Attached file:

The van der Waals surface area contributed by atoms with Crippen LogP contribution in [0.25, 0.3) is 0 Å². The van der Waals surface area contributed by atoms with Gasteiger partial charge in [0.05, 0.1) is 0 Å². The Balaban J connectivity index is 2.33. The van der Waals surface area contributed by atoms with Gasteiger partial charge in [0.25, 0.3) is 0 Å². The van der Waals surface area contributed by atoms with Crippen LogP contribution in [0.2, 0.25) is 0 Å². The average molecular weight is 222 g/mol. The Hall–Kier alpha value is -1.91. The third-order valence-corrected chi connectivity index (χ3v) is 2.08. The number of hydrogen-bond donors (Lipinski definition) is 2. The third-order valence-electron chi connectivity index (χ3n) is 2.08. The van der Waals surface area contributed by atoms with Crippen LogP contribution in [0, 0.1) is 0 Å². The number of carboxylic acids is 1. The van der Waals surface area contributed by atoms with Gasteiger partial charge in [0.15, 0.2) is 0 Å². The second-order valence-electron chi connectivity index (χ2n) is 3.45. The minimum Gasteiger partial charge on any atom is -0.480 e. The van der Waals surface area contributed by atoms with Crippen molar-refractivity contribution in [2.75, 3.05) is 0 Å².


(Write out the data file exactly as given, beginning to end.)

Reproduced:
The van der Waals surface area contributed by atoms with Crippen LogP contribution in [0.25, 0.3) is 0 Å². The van der Waals surface area contributed by atoms with Gasteiger partial charge in [0.05, 0.1) is 0 Å². The Balaban J connectivity index is 2.33. The van der Waals surface area contributed by atoms with Gasteiger partial charge in [0.25, 0.3) is 0 Å². The van der Waals surface area contributed by atoms with Crippen LogP contribution in [0.2, 0.25) is 0 Å². The average molecular weight is 222 g/mol. The Hall–Kier alpha value is -1.91. The third-order valence-corrected chi connectivity index (χ3v) is 2.08. The number of hydrogen-bond donors (Lipinski definition) is 2. The third-order valence-electron chi connectivity index (χ3n) is 2.08. The van der Waals surface area contributed by atoms with Crippen LogP contribution in [0, 0.1) is 0 Å². The number of carboxylic acids is 1. The van der Waals surface area contributed by atoms with Gasteiger partial charge in [0.15, 0.2) is 0 Å². The second-order valence-electron chi connectivity index (χ2n) is 3.45. The minimum Gasteiger partial charge on any atom is -0.480 e. The van der Waals surface area contributed by atoms with Crippen molar-refractivity contribution in [2.75, 3.05) is 0 Å².